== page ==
Science Congress: Ancient Indian aviation technology discussedtext_fields
Mumbai: The second day of the Indian Science Congress hosted at Mumbai University here Sunday saw a lecture examining ancient aviation technology in the Vedas.
The hosting of the lecture, presented by Captain Anand J Bodas, a retired principal of a pilot training facility, had recently attracted criticism from some scientists who said it undermined the empirical evidence on which the Congress was founded.
Drawing upon the ancient Vedic texts to support the view that there was flying technology in ancient India, Bodas said, "There is a reference of ancient aviation in the Rigveda."
He said Maharishi Bharadwaj spoke 7,000 years ago of "the existence of aeroplanes which travel from one country to another, from one continent to another and from one planet to another. He mentioned 97 reference books for aviation."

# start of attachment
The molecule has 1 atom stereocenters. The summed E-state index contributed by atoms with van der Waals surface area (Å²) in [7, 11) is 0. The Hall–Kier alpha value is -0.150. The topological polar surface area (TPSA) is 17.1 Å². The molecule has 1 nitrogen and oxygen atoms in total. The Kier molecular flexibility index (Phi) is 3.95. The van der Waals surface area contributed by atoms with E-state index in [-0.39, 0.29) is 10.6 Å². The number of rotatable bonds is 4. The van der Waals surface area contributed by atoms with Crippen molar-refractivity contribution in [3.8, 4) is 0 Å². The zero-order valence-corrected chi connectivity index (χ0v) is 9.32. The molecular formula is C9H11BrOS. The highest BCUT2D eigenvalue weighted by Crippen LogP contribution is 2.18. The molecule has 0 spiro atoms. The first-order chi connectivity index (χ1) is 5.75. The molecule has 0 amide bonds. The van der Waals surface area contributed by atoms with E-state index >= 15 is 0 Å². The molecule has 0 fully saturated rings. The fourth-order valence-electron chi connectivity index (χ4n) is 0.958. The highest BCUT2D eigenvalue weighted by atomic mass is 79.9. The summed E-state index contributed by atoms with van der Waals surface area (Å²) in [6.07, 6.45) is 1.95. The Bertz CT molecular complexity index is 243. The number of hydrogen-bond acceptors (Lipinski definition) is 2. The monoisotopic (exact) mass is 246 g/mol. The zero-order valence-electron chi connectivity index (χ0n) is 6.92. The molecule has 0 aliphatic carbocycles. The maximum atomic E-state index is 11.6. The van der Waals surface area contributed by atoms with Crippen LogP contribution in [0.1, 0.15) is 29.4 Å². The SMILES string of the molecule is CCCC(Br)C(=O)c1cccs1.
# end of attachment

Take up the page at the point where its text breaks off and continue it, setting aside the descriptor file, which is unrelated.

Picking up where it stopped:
"History merely notes that the Wright brothers first flew in 1904," he said.
Bharadwaj, who authored the book Vimana Samhita, had written about various types of metal alloys used to build an aeroplane. "Now we have to import aeroplane alloys. The young generation should study the alloys mentioned in his book and make them here," Bodas said.
He also spoke of the "huge" aeroplanes which flew in ancient India. "The basic structure was of 60 by 60 feet and in some cases, over 200 feet. They were jumbo planes," he said.
"The ancient planes had 40 small engines. Today's aviation does not know even of flexible exhaust system," he said.
The ancient Indian radar system was called rooparkanrahasya. "In this system, the shape of the aeroplane was presented to the observer, instead of the mere blimp that is seen on modern radar systems," he said.
Bharadwaj's book mentioned a diet of pilots. It contained of milk of buffalo, cow and sheep for specific periods, Bodas said.
The pilot's dress cloth came from vegetation grown underwater, he said.
Indian Science Congress Association (ISCA) which hosts the annual event, is a premier scientific organisation of India with a membership strength of more than 30,000 scientists. It was founded in 1914 with the objective to "advance and promote the cause of science in India.